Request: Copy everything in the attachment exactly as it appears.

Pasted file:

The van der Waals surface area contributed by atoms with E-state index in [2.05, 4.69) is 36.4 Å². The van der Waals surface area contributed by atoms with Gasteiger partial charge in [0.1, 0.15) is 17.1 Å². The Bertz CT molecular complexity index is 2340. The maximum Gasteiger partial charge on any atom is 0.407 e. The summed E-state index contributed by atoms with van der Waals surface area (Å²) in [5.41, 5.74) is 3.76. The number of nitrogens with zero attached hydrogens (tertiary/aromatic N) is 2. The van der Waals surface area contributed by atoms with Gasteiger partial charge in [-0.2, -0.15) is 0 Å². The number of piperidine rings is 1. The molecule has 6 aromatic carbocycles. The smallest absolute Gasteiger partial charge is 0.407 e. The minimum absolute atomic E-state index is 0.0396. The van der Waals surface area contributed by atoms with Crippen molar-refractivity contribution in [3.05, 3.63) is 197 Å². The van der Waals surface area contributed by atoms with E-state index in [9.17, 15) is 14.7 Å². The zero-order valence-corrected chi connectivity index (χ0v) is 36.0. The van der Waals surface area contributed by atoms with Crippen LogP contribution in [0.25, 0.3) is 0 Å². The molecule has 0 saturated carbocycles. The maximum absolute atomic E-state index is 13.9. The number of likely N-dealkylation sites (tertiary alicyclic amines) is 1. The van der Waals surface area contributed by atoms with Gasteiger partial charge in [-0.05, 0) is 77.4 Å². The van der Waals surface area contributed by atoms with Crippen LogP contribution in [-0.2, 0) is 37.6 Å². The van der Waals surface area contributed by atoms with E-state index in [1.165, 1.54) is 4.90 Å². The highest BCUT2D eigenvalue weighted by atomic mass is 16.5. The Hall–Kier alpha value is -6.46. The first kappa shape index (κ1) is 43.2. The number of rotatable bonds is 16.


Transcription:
The van der Waals surface area contributed by atoms with E-state index in [2.05, 4.69) is 36.4 Å². The van der Waals surface area contributed by atoms with Gasteiger partial charge in [0.1, 0.15) is 17.1 Å². The Bertz CT molecular complexity index is 2340. The maximum Gasteiger partial charge on any atom is 0.407 e. The summed E-state index contributed by atoms with van der Waals surface area (Å²) in [5.41, 5.74) is 3.76. The number of nitrogens with zero attached hydrogens (tertiary/aromatic N) is 2. The van der Waals surface area contributed by atoms with Gasteiger partial charge in [-0.2, -0.15) is 0 Å². The number of piperidine rings is 1. The molecule has 6 aromatic carbocycles. The smallest absolute Gasteiger partial charge is 0.407 e. The minimum absolute atomic E-state index is 0.0396. The van der Waals surface area contributed by atoms with Crippen molar-refractivity contribution in [3.05, 3.63) is 197 Å². The van der Waals surface area contributed by atoms with E-state index in [9.17, 15) is 14.7 Å². The zero-order valence-corrected chi connectivity index (χ0v) is 36.0. The van der Waals surface area contributed by atoms with Crippen LogP contribution in [0.25, 0.3) is 0 Å². The molecule has 0 saturated carbocycles. The maximum absolute atomic E-state index is 13.9. The number of likely N-dealkylation sites (tertiary alicyclic amines) is 1. The van der Waals surface area contributed by atoms with Gasteiger partial charge in [-0.05, 0) is 77.4 Å². The van der Waals surface area contributed by atoms with Crippen LogP contribution in [-0.2, 0) is 37.6 Å². The van der Waals surface area contributed by atoms with E-state index in [1.165, 1.54) is 4.90 Å². The highest BCUT2D eigenvalue weighted by atomic mass is 16.5. The Hall–Kier alpha value is -6.46. The first kappa shape index (κ1) is 43.2. The number of rotatable bonds is 16.